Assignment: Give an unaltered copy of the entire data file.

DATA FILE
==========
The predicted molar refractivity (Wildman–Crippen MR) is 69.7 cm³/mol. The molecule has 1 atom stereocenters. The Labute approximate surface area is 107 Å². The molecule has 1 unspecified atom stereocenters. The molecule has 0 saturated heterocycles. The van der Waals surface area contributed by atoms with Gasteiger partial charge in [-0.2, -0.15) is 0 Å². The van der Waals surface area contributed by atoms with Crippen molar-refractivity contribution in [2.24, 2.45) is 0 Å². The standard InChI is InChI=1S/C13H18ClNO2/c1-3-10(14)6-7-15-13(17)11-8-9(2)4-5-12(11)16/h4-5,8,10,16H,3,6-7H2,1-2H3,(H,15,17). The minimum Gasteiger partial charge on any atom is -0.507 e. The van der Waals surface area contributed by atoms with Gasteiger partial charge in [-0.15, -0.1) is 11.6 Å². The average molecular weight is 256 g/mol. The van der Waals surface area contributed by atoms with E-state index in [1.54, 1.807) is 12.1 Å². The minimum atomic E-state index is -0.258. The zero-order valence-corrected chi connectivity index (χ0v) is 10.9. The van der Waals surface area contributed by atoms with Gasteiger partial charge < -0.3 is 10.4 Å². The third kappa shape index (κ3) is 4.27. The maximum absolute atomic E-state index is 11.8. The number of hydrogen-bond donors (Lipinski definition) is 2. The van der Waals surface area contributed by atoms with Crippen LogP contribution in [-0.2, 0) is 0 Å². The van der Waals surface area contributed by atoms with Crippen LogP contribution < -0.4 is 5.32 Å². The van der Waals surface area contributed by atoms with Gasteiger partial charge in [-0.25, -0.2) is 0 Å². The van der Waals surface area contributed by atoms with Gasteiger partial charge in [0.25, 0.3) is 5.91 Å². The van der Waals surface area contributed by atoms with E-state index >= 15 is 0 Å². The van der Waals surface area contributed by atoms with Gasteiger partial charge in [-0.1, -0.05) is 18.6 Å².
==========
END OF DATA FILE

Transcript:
The predicted molar refractivity (Wildman–Crippen MR) is 69.7 cm³/mol. The molecule has 1 atom stereocenters. The Labute approximate surface area is 107 Å². The molecule has 1 unspecified atom stereocenters. The molecule has 0 saturated heterocycles. The van der Waals surface area contributed by atoms with Gasteiger partial charge in [-0.2, -0.15) is 0 Å². The van der Waals surface area contributed by atoms with Crippen molar-refractivity contribution in [2.24, 2.45) is 0 Å². The standard InChI is InChI=1S/C13H18ClNO2/c1-3-10(14)6-7-15-13(17)11-8-9(2)4-5-12(11)16/h4-5,8,10,16H,3,6-7H2,1-2H3,(H,15,17). The minimum Gasteiger partial charge on any atom is -0.507 e. The van der Waals surface area contributed by atoms with Gasteiger partial charge in [-0.15, -0.1) is 11.6 Å². The average molecular weight is 256 g/mol. The van der Waals surface area contributed by atoms with E-state index in [1.54, 1.807) is 12.1 Å². The minimum atomic E-state index is -0.258. The zero-order valence-corrected chi connectivity index (χ0v) is 10.9. The van der Waals surface area contributed by atoms with Gasteiger partial charge < -0.3 is 10.4 Å². The third kappa shape index (κ3) is 4.27. The maximum absolute atomic E-state index is 11.8. The number of hydrogen-bond donors (Lipinski definition) is 2. The van der Waals surface area contributed by atoms with Crippen LogP contribution in [-0.2, 0) is 0 Å². The van der Waals surface area contributed by atoms with Crippen LogP contribution < -0.4 is 5.32 Å². The van der Waals surface area contributed by atoms with Gasteiger partial charge in [-0.25, -0.2) is 0 Å². The van der Waals surface area contributed by atoms with Gasteiger partial charge in [0.25, 0.3) is 5.91 Å². The van der Waals surface area contributed by atoms with E-state index >= 15 is 0 Å². The van der Waals surface area contributed by atoms with Gasteiger partial charge in [-0.1, -0.05) is 18.6 Å².